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Funkin' Cultural Boundaries: Popular Music and Socio-Spatial Change

In recent decades retheorised perspectives have transformed geographical studies of music. Human geographers have examined issues of music, place and identity in a range of empirical settings, theoretical frameworks and policy contexts. As a cultural sphere in which identities are created and challenged, music is a medium through which boundaries are established and transgressed, and in which difference is marked out and challenged. For marginalised or oppressed groups music provides a medium through which to create spaces to represent themselves and their aspirations. With contemporary cultural and economic processes having eroded senses of spatial distance, spaces of identity express complex fusions between the global and the local. Music is no longer integrally tied to specific ethnic groups; music results from numerous stylistic practices and transnational human musical interactions. The music of the hip hop group the Black Eyed Peas exemplifies the boundary-challenging aesthetic of hybrid music. Evidence collected through face-to-face interviews and participant observation highlights the ways in which the Black Eyed Peas employ their music to unsettle existing economic and social conditions. Discussion of how the Black Eyed Peas transgress economic barriers, challenge musical expectations, and expose the experiences of 'others' reveals the power relations that manifest in boundary creation and maintenance. Comments from members of the Black Eyed Peas and their associates expose the contradictions and compromises implicit in efforts to relocate social boundaries. Conflict between transgressive intentions is exhibited in the fundraising activities of the Peapod Foundation, a charitable organisation managed by the Black Eyed Peas.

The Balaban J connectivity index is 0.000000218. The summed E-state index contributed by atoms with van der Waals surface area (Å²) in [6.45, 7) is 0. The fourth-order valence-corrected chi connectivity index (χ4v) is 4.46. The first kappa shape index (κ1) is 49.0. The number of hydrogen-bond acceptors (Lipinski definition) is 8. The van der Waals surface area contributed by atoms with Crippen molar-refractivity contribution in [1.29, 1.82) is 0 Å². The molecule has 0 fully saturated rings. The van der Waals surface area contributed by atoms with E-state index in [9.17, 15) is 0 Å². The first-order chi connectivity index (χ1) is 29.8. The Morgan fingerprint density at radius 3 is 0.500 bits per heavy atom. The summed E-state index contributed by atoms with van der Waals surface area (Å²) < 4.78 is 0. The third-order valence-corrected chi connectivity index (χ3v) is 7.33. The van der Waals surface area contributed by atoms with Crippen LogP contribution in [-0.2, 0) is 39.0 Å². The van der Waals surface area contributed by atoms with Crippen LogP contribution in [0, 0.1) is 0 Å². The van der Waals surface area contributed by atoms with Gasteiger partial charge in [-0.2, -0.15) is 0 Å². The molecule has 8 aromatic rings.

Type of thesis
Timbs, D. (2007). Funkin’ Cultural Boundaries: Popular Music and Socio-Spatial Change (Thesis, Master of Social Sciences (MSocSc)). The University of Waikato, Hamilton, New Zealand. Retrieved from https://hdl.handle.net/10289/4361
The University of Waikato
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